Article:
News / Africa

Thousands March for Climate Action in Durban

Demonstrators march outside the U.N. climate conference in Durban, South Africa, December 3, 2011.
Demonstrators march outside the U.N. climate conference in Durban, South Africa, December 3, 2011.



Activists, rights groups and citizens from around the world took to the streets of Durban Saturday to urge government negotiators at the U.N. climate change conference to take their demands seriously.

In a peaceful show of force, thousands of people marched through the streets of Durban toward the downtown conference center where delegates from nearly 200 nations are debating efforts to combat climate change.

The diverse crowd - representing groups from all across Africa, the United States and Latin America - were all united in their disappointment so far in the U.N. negotiations.

Sanele and Shepherd are two high school students from just outside Durban.

"What we are demanding? We are demanding for COP 17 to stop," said Sanele.

"Must end," said Shepherd.

"Must end actually, yes," Sanele echoed.

"It's been many years speaking about climate change, it's been 17 years now," said Shepherd.

"There must be a solution," said Sanele.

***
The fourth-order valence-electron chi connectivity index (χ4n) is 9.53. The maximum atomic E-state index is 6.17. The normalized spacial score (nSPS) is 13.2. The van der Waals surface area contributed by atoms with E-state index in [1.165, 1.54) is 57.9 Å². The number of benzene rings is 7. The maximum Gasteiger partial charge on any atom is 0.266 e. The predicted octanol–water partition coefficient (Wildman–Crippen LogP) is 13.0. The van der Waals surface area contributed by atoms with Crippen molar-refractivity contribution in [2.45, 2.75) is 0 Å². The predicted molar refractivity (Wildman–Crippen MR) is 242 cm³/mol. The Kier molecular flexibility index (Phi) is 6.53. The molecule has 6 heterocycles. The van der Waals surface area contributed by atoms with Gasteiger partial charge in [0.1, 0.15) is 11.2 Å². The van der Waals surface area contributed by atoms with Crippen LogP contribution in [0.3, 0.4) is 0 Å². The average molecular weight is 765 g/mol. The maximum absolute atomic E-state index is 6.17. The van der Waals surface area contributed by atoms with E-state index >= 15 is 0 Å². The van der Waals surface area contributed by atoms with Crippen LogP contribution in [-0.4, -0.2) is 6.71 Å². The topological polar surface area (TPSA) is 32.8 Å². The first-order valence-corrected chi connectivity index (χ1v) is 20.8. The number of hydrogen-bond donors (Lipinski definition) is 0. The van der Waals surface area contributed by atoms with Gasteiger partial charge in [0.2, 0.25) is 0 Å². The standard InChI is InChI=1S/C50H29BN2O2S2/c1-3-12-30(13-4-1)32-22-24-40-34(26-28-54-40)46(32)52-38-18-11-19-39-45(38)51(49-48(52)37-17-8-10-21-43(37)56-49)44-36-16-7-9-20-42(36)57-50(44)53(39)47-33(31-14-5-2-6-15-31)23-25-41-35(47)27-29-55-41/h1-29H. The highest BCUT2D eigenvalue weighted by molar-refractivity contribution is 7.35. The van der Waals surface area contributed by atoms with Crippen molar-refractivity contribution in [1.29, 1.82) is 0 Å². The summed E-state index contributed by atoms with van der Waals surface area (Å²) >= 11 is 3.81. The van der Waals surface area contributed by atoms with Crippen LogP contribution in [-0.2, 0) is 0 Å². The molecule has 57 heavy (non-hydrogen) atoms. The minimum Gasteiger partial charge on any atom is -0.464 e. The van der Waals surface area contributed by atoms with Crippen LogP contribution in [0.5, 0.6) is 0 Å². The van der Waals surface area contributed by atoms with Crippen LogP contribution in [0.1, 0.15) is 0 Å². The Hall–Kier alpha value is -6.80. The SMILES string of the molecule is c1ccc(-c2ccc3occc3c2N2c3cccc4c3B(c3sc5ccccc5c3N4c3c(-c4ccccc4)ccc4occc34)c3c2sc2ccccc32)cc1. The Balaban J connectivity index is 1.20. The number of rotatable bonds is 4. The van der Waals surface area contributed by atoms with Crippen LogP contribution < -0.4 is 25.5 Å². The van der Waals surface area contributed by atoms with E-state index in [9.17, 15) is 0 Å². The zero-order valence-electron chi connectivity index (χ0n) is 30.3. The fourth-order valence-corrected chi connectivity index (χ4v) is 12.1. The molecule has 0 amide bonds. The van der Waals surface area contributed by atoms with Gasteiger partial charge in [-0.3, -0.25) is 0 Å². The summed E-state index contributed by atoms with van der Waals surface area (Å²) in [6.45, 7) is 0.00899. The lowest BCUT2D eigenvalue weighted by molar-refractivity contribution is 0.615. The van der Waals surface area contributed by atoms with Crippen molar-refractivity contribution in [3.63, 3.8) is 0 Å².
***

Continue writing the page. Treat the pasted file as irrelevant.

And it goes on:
COP-17, as it is known, is the 17th Conference of Parties - an annual meeting of world governments and interested parties aimed at forging large-scale agreements to tackle climate change.

But at the march in Durban the Conference of Parties was known by another name: the "Conference of Polluters."

Nigerian environmental activist Nnimmo Bassey addressed the crowd outside the gates of the Durban convention center.

"We don't want Africa to be cooked, we don't want Africa to be roasted, we don't want Africa to be boiled, we demand, we the people of Africa, demand that our leaders should hear us," said Bassey.

Bassey also demanded that negotiators agree to a new legally-binding mandate to cut carbon dioxide emissions, blamed for global warming.

Governments at COP17 are considering a second commitment period to the Kyoto protocol - the current legal mandate in place to curb carbon emissions.  

While the European Union is strongly in favor of the move, other countries that were part of Kyoto, including Canada, Russia and Japan are losing interest.  The United States has said it will not accept any legally-binding mandate.